Examples of disrespectful and respectful behaviours are shown in the two hypothetical videos presented here. In one video the SMO behaves in a respectful manner whereas in the other he behaves disrespectfully.
Both videos, acted by volunteers, depict a teaching session for junior medical officers and students, led by a senior medical officer. The SMO presents a chest X Ray of a patient with a tension pneumothorax and expects the junior medical officer to make a spot diagnosis. The JMO stumbles, and it is unclear whether this represents poor preparation or anxiety.
In 1, the SMO behaves in a disrespectful manner. His impatience is counterproductive and possibly exacerbates the JMO's inability to answer the question. He humiliates the JMO by declaring his failure to make the spot diagnosis and unnecessarily excludes the JMO by handing the task to another JMO without first assisting him. He is impolite and demeaning in his choice of words and body language, both of which are a threat to the JMO personally and professionally. We know from research that the impact of this behaviour will also be felt by the other JMOs who witness it (Samnani, 2013). Without any context there is no grounds to label this behaviour as bullying however several specific behaviours meet criteria for bullying if repeated over time and directed at this JMO (See Box 1).
Box 1: Five behaviours of bullying
- Destabilization - for example, disrupting another's performance by repeatedly reminding him or her of mistakes, creating stress or assigning meaningless tasks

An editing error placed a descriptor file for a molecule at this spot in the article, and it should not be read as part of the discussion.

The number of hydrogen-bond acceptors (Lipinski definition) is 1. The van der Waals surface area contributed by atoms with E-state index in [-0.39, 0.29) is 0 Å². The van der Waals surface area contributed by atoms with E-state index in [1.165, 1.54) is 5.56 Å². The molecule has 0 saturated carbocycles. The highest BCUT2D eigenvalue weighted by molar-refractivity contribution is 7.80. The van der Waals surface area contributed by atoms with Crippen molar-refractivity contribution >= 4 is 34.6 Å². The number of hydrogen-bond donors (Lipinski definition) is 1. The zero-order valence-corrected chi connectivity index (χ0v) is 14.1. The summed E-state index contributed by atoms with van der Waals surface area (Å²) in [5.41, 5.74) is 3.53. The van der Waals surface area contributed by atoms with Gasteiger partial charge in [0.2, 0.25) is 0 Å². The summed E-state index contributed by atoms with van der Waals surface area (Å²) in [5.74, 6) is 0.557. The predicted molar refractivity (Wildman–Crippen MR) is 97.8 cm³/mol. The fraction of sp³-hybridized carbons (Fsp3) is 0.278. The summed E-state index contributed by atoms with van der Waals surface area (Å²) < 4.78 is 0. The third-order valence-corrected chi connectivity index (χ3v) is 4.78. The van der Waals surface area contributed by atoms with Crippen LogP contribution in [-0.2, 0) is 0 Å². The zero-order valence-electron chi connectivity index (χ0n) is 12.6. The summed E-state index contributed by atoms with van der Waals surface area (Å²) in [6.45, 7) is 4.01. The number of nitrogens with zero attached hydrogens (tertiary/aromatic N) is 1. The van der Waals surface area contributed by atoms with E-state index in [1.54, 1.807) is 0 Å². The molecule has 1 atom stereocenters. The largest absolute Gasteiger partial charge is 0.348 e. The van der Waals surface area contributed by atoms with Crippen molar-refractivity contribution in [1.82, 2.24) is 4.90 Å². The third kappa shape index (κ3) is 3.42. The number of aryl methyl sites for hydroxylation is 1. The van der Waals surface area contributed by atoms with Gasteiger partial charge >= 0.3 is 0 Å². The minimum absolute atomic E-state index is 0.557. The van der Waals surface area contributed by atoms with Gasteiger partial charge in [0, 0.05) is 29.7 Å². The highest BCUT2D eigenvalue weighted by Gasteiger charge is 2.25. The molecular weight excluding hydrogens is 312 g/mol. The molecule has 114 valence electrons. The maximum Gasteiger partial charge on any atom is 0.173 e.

- Isolation - for example, preventing access to or opportunities for training or deliberately withholding important work-related information
- Overwork - for example, setting impossible deadlines or disrupting another's work unnecessarily
- Threat to personal standing - for example, insulting or teasing another
- Threat to professional status - for example, publicly humiliating or accusing another of lack of effort
Adapted from Djurkovic, McCormack & Casimir, 2006
In 2, the SMO behaves in a respectful manner. His body language and facial expressions are supportive and non-threatening. His language is polite. He patiently waits for the JMO to respond and when it is apparent the JMO is struggling, he asks permission to provide support. In supporting the JMO, he reframes the task so that it is within the JMOs capability, thus empowering him to succeed with the diagnosis. He then thanks the JMO for attempting the task. As a result of his respectful interaction, he is able to assertively make a request that the JMO goes away and reads up on the topic. The JMO accepts this feedback in a positive manner. This is not just respectful behaviour, it is effective educational practice.